mailing list archives
Re: Pen-Testing New Server - Where to start?
From: Security <security () gridrunners com>
Date: Tue, 13 Nov 2007 21:44:34 -0600
Good ideas! Here are some of my (out of order) thoughts:
0.) Jamming through the code sounds interesting, but at the present
moment would seem to be counterproductive (see number 1 below). Maybe
once I get better at C... (I'm a PHP developer ATM.)
1.) I used to write in C/C++ but it's been a long time. I should pick it
up again, and start learning the more advanced workings of the language.
I've got a book on C#, and am learning python, so hopefully those will
be useful. (I'm running Linux tho, so I'll need mono for C#)
2.) I ran a nessus scan of the system and it returned information about
pop3/imap vulns, apache webserver vulns, and DNS vulns. The only one I
can consider exploitable ATM is the webserver, though I need to learn
more about XSS and exploiting TRACE for info.
3.) Default usernames//passwords are a good idea, but since I own the
box I can't justify pretending to guess passwords. (A good tip for
pen-testing other systems, though.)
4.) As for user-land apps, I'm assuming you're talking about PHP scripts
and the like... Of which I have none (yet). Maybe I should do some
default-installs of various software (phpbb, etc) and play with breaking
that. Again, XSS is something I need to jump into.
5.) Though "Hackers" was a fun flick, I doubt I'll be flying around
databases with blinking garbage files filled with fractals any time
Thanks for the tips! If you know of any other good websites to research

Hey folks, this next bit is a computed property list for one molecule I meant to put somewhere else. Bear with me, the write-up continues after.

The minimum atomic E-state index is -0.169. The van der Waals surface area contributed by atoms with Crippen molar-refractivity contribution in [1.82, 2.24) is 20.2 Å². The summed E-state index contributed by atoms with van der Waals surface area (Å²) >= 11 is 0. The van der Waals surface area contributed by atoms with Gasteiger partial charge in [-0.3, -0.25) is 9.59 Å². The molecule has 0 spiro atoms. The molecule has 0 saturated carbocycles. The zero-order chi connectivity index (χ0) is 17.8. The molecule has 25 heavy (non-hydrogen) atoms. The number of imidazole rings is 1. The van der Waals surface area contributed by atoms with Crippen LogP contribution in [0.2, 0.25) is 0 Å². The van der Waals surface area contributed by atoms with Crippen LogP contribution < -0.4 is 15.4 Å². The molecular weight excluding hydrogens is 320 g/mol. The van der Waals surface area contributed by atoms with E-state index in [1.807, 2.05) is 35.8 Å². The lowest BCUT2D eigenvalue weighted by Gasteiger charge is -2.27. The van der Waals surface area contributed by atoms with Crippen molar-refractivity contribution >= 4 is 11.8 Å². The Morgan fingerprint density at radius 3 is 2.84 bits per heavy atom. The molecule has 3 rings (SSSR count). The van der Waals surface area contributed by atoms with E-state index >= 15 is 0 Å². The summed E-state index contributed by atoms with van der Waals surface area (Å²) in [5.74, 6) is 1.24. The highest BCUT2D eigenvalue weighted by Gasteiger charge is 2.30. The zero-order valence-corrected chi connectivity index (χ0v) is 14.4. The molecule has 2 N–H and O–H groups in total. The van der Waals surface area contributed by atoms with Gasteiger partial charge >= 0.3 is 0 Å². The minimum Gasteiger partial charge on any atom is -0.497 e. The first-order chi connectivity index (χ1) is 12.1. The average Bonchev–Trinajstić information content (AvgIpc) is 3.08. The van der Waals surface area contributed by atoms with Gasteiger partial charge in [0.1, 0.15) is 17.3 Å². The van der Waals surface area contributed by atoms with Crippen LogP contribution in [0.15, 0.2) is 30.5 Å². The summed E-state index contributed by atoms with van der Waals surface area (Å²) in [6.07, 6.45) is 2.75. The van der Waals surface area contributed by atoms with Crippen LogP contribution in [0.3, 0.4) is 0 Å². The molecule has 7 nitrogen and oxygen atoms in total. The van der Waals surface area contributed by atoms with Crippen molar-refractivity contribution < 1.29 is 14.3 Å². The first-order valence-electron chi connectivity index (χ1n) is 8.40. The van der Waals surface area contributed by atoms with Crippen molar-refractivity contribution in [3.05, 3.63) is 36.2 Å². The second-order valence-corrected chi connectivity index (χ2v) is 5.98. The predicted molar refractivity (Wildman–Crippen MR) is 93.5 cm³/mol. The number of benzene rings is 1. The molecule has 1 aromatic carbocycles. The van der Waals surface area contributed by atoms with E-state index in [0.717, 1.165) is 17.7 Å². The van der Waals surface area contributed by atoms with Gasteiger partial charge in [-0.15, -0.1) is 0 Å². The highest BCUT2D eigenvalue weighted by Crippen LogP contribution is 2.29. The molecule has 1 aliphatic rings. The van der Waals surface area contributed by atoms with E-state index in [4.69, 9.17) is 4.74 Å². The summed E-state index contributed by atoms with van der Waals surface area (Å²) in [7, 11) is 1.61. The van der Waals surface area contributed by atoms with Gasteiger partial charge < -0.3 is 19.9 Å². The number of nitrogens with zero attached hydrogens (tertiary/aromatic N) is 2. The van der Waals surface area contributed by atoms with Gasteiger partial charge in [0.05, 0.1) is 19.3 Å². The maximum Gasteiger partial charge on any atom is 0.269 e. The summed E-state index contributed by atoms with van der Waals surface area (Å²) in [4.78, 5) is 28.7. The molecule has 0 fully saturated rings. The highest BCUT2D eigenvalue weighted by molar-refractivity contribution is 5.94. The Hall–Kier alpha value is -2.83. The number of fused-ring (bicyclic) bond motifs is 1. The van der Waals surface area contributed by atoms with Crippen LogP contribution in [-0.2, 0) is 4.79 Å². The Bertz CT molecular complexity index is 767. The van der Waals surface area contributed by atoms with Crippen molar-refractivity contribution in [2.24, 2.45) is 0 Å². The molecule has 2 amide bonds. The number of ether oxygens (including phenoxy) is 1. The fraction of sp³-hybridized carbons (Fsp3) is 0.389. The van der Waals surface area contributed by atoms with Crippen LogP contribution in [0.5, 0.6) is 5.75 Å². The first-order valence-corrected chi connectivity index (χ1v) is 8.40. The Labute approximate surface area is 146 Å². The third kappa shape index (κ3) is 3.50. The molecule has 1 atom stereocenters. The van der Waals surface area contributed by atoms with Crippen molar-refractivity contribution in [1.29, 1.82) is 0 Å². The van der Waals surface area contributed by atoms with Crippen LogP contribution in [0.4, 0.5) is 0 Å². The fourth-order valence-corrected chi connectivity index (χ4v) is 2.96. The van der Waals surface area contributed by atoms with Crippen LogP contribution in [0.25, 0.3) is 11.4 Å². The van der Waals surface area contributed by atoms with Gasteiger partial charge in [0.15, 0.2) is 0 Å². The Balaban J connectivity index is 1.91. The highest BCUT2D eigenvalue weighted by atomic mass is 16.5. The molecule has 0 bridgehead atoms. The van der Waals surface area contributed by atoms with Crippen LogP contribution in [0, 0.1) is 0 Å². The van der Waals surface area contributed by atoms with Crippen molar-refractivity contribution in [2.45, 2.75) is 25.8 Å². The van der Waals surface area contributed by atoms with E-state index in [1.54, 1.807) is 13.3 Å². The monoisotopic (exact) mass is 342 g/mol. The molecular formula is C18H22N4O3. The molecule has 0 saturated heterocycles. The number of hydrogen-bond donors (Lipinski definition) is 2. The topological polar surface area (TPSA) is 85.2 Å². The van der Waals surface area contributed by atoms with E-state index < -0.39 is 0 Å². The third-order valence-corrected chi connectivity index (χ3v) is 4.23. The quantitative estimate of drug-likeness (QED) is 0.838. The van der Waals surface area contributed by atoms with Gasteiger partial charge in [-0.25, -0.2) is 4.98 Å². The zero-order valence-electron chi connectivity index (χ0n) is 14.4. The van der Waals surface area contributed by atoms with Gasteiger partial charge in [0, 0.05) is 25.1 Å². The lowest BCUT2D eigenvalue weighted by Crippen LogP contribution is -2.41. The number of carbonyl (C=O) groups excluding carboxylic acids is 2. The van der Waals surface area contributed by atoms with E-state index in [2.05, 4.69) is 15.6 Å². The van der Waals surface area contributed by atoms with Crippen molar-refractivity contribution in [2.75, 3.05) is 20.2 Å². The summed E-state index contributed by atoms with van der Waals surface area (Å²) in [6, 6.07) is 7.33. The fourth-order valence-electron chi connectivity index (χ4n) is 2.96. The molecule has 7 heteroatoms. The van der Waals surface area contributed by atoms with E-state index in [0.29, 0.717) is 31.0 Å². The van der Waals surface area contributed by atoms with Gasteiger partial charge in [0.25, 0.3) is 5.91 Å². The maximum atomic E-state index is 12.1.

from (other than Securityfocus and milw0rm) I'd like to know!
Serg B wrote:
Unless you want to start reading source code (recommended) and hunting
for some 0-days I suggest thinking a little higher than the underlying
For example, you can enumerate services (name, version number, etc)
and search for some exploits that could work on those ports. Also try
some default usernames and passwords, etc. Common configuration errors
are always fun. Brute forcing is not going to teach you much so in my
opinion you could skip that all together.
In regards to "thinking higher" (most of the time this is how an
attacker gets access) you could smoke a joint (thinking higher, get
it, get it, ha-ha) and enumerate user-land applications (i.e. those
running on the HTTP port) and try to exploit them. Remember that
gaining access does not necessarily mean you are going to execute an
exploit and you're in. XSS and session hi-jacking could very well get
you an account, as well as phishing, etc. So look for all
vulnerabilities, not just those that you saw in Hackers (movie).
Great starting points in my opinion are:
Learn to program (strongly recommended if you don't know already).
C (at a minimum)
Java/C# (pick one, same shit)
Python/Perl/PHP (pick one, depending on what you want to do).
Read www.owasp.org (reference section).